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Virginia Beach Airbnb decision sparks backlash from property owner coalition

The city council decided new short-term rentals are not allowed outside Sandbridge unless a neighborhood specifically asks for them.

VIRGINIA BEACH, Va. — A decision by the city of Virginia Beach on short-term rentals is already sparking backlash.

Home rental platforms like Airbnb and Vrbo are growing fast, but not in Virginia Beach.

The city council decided Tuesday, that no new rentals are allowed outside of Sandbridge unless residents of a neighborhood specifically ask the council to allow them.

Council member Barbara Henley explained, “We’re not saying that overlay districts and short-term rentals can only be in one part of the city. You can be in any of these, provided the neighborhood asks for it.”

The Virginia Beach Property Rights Coalition said the council has virtually banned new rentals. It's accusing the city of “killing” a flourishing industry.

City council member John Moss was among the majority ruling.

“My job is to be an advocate for neighborhoods and the status quo because someone is asking for the status quo to be changed," Moss said. “The industry is asking us - ‘and be progressive’ – to up-zone property that changes the character of the neighborhood that other people bought into.”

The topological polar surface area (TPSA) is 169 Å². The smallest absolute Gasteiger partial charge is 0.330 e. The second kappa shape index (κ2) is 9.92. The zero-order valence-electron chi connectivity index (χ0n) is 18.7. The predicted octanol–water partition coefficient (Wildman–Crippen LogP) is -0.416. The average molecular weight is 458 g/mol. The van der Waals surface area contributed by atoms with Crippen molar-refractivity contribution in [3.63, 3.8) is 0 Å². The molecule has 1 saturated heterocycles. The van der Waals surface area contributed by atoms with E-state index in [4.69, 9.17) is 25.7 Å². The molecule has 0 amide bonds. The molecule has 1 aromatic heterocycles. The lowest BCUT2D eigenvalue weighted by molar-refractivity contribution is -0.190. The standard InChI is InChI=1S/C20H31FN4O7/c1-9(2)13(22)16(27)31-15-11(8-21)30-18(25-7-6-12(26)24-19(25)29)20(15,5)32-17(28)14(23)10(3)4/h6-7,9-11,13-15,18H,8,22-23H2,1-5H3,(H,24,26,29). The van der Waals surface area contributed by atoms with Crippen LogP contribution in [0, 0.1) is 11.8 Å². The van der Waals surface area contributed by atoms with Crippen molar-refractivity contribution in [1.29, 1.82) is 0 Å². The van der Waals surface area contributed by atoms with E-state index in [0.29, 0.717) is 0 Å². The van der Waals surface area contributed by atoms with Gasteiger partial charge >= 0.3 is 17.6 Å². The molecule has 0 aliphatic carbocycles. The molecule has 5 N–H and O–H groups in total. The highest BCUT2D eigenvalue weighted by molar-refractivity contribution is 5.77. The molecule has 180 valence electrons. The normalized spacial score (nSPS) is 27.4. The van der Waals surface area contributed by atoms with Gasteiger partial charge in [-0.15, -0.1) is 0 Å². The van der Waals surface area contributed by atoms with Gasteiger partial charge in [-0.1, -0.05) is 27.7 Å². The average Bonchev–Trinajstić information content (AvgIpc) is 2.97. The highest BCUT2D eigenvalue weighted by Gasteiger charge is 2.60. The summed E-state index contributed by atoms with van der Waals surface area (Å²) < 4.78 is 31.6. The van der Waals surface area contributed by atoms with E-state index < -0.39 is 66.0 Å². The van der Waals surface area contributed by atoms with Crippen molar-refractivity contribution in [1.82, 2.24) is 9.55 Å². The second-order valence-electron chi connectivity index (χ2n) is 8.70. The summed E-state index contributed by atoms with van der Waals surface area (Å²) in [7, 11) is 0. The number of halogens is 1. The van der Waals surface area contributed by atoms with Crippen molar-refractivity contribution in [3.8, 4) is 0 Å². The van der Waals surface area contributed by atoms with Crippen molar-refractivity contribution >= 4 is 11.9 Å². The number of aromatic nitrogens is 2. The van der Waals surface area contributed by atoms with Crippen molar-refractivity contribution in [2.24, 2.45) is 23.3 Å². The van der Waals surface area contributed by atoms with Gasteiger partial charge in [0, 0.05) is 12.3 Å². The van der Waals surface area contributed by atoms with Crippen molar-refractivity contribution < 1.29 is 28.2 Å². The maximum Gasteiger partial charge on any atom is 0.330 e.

Coalition board member, Page Miyares said rental platforms like Airbnb aren’t going away just because the city doesn’t want them there.

RELATED: Virginia Beach City Council discusses short-term rentals

“It’s kind of like the scooters that just showed up, and no one knew what to do with them, and everyone hated them; But now they’re kind of status quo and I think when you look at the trajectory. I don’t see how that doesn’t happen with this industry as well," she said.

“What they did last night is they really put the traditional, compliant homeowners out of business and they’ve made way for the unregistered AirBnBs to flourish.”

She said this move will push the short-term rental market underground.

“Now they’re turning good people into criminals," Miyares said. “For tourists, it forces them to either go somewhere else: OBX, Myrtle Beach. Or it forces them to stay in one of these illegal Airbnb's."

Miyares said the city has already proven it doesn’t have the funding or staffing to stop underground rentals so it’s likely unregistered Airbnb's will expand.

The issue of unregistered rentals was also brought up by council member Rosemary Wilson who opposed the decision.

“When you’re talking about banning and not having them. So many are going to go underground," Wilson said. "Just like the days of prohibition when alcohol was banned, people still drank but then they did it illegally.”

Miyares called the move is a blow to the economy and the tourism industry. She said if property owners want more information, Miyares said you can visit the Coalition's Facebook page at "Friends of Virginia Beach Vacation Rentals" for more information and to get alerts.

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